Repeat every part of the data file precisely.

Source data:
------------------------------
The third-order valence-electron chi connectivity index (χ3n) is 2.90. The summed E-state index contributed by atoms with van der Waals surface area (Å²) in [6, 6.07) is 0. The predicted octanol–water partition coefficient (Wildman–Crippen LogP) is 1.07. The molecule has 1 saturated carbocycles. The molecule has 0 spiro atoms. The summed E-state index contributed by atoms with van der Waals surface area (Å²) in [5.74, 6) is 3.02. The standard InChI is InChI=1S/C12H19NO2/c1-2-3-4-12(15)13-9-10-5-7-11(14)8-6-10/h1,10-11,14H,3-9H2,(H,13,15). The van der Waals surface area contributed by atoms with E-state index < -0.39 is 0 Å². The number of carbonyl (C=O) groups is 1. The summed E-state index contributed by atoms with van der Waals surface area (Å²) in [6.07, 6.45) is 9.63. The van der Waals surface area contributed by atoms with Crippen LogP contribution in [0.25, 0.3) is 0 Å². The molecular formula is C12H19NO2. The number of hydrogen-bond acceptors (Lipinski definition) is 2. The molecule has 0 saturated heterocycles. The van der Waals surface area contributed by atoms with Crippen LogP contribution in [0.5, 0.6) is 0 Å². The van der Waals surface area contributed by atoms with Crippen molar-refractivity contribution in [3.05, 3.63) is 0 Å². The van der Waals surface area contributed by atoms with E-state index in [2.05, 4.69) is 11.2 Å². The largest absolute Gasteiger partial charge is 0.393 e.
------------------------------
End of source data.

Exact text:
The third-order valence-electron chi connectivity index (χ3n) is 2.90. The summed E-state index contributed by atoms with van der Waals surface area (Å²) in [6, 6.07) is 0. The predicted octanol–water partition coefficient (Wildman–Crippen LogP) is 1.07. The molecule has 1 saturated carbocycles. The molecule has 0 spiro atoms. The summed E-state index contributed by atoms with van der Waals surface area (Å²) in [5.74, 6) is 3.02. The standard InChI is InChI=1S/C12H19NO2/c1-2-3-4-12(15)13-9-10-5-7-11(14)8-6-10/h1,10-11,14H,3-9H2,(H,13,15). The van der Waals surface area contributed by atoms with E-state index < -0.39 is 0 Å². The number of carbonyl (C=O) groups is 1. The summed E-state index contributed by atoms with van der Waals surface area (Å²) in [6.07, 6.45) is 9.63. The van der Waals surface area contributed by atoms with Crippen LogP contribution in [0.25, 0.3) is 0 Å². The molecular formula is C12H19NO2. The number of hydrogen-bond acceptors (Lipinski definition) is 2. The molecule has 0 saturated heterocycles. The van der Waals surface area contributed by atoms with Crippen LogP contribution in [0.5, 0.6) is 0 Å². The van der Waals surface area contributed by atoms with Crippen molar-refractivity contribution in [3.05, 3.63) is 0 Å². The van der Waals surface area contributed by atoms with E-state index in [2.05, 4.69) is 11.2 Å². The largest absolute Gasteiger partial charge is 0.393 e.